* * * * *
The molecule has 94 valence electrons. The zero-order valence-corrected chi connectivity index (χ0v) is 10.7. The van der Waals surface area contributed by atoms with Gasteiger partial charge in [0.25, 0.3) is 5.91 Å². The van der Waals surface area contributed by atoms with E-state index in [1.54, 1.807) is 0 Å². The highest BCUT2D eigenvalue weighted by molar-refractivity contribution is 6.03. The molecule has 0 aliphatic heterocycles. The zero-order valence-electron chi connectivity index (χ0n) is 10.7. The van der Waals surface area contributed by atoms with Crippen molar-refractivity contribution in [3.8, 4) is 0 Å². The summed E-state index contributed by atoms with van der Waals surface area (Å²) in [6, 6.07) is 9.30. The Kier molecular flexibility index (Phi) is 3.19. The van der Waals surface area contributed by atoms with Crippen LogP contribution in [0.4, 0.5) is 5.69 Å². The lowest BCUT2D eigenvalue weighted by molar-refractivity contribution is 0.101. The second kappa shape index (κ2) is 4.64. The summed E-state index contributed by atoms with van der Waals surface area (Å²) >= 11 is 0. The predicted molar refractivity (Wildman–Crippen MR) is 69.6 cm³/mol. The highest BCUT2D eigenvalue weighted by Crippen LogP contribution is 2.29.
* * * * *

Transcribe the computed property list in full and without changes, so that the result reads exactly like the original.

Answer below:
The molecule has 94 valence electrons. The zero-order valence-corrected chi connectivity index (χ0v) is 10.7. The van der Waals surface area contributed by atoms with Gasteiger partial charge in [0.25, 0.3) is 5.91 Å². The van der Waals surface area contributed by atoms with E-state index in [1.54, 1.807) is 0 Å². The highest BCUT2D eigenvalue weighted by molar-refractivity contribution is 6.03. The molecule has 0 aliphatic heterocycles. The zero-order valence-electron chi connectivity index (χ0n) is 10.7. The van der Waals surface area contributed by atoms with Crippen molar-refractivity contribution in [3.8, 4) is 0 Å². The summed E-state index contributed by atoms with van der Waals surface area (Å²) in [6, 6.07) is 9.30. The Kier molecular flexibility index (Phi) is 3.19. The van der Waals surface area contributed by atoms with Crippen LogP contribution in [0.4, 0.5) is 5.69 Å². The lowest BCUT2D eigenvalue weighted by molar-refractivity contribution is 0.101. The second kappa shape index (κ2) is 4.64. The summed E-state index contributed by atoms with van der Waals surface area (Å²) >= 11 is 0. The predicted molar refractivity (Wildman–Crippen MR) is 69.6 cm³/mol. The highest BCUT2D eigenvalue weighted by Crippen LogP contribution is 2.29.